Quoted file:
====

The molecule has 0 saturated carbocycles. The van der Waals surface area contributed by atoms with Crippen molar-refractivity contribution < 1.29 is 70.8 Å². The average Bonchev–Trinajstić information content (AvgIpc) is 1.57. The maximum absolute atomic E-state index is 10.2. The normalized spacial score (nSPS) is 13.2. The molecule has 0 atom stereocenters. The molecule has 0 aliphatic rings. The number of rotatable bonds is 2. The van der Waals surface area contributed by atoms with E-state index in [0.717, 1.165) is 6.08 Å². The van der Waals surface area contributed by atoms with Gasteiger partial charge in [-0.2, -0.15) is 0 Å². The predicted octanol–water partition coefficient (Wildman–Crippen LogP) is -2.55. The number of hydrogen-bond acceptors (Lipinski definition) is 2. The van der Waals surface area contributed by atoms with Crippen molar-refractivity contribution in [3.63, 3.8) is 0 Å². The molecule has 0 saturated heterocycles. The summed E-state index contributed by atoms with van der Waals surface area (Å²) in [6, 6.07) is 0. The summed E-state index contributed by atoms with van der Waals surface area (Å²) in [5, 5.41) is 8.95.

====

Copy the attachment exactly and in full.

The molecule has 0 saturated carbocycles. The van der Waals surface area contributed by atoms with Crippen molar-refractivity contribution < 1.29 is 70.8 Å². The average Bonchev–Trinajstić information content (AvgIpc) is 1.57. The maximum absolute atomic E-state index is 10.2. The normalized spacial score (nSPS) is 13.2. The molecule has 0 atom stereocenters. The molecule has 0 aliphatic rings. The number of rotatable bonds is 2. The van der Waals surface area contributed by atoms with E-state index in [0.717, 1.165) is 6.08 Å². The van der Waals surface area contributed by atoms with Gasteiger partial charge in [-0.2, -0.15) is 0 Å². The predicted octanol–water partition coefficient (Wildman–Crippen LogP) is -2.55. The number of hydrogen-bond acceptors (Lipinski definition) is 2. The van der Waals surface area contributed by atoms with Crippen molar-refractivity contribution in [3.63, 3.8) is 0 Å². The molecule has 0 saturated heterocycles. The summed E-state index contributed by atoms with van der Waals surface area (Å²) in [6, 6.07) is 0. The summed E-state index contributed by atoms with van der Waals surface area (Å²) in [5, 5.41) is 8.95.